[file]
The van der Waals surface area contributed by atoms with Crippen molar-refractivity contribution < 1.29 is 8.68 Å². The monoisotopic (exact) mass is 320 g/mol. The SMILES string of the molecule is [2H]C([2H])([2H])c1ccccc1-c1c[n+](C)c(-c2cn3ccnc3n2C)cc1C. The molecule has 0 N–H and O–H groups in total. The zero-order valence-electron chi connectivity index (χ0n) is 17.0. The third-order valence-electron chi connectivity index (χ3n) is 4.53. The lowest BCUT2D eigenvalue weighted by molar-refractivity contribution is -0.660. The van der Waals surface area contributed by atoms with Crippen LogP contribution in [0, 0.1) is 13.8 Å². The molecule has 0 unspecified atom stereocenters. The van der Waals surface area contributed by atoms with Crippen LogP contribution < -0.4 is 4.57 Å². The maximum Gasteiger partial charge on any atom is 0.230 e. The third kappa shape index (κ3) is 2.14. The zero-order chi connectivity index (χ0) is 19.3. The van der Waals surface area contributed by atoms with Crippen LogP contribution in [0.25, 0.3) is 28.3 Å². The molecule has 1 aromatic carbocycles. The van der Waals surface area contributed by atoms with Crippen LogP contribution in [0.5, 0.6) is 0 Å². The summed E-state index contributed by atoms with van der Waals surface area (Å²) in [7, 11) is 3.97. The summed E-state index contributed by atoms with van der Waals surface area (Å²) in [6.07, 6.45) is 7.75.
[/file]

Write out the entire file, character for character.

The van der Waals surface area contributed by atoms with Crippen molar-refractivity contribution < 1.29 is 8.68 Å². The monoisotopic (exact) mass is 320 g/mol. The SMILES string of the molecule is [2H]C([2H])([2H])c1ccccc1-c1c[n+](C)c(-c2cn3ccnc3n2C)cc1C. The molecule has 0 N–H and O–H groups in total. The zero-order valence-electron chi connectivity index (χ0n) is 17.0. The third-order valence-electron chi connectivity index (χ3n) is 4.53. The lowest BCUT2D eigenvalue weighted by molar-refractivity contribution is -0.660. The van der Waals surface area contributed by atoms with Crippen LogP contribution in [0, 0.1) is 13.8 Å². The molecule has 0 unspecified atom stereocenters. The van der Waals surface area contributed by atoms with Crippen LogP contribution < -0.4 is 4.57 Å². The maximum Gasteiger partial charge on any atom is 0.230 e. The third kappa shape index (κ3) is 2.14. The zero-order chi connectivity index (χ0) is 19.3. The van der Waals surface area contributed by atoms with Crippen LogP contribution in [0.25, 0.3) is 28.3 Å². The molecule has 1 aromatic carbocycles. The van der Waals surface area contributed by atoms with Crippen LogP contribution in [0.5, 0.6) is 0 Å². The summed E-state index contributed by atoms with van der Waals surface area (Å²) in [7, 11) is 3.97. The summed E-state index contributed by atoms with van der Waals surface area (Å²) in [6.07, 6.45) is 7.75.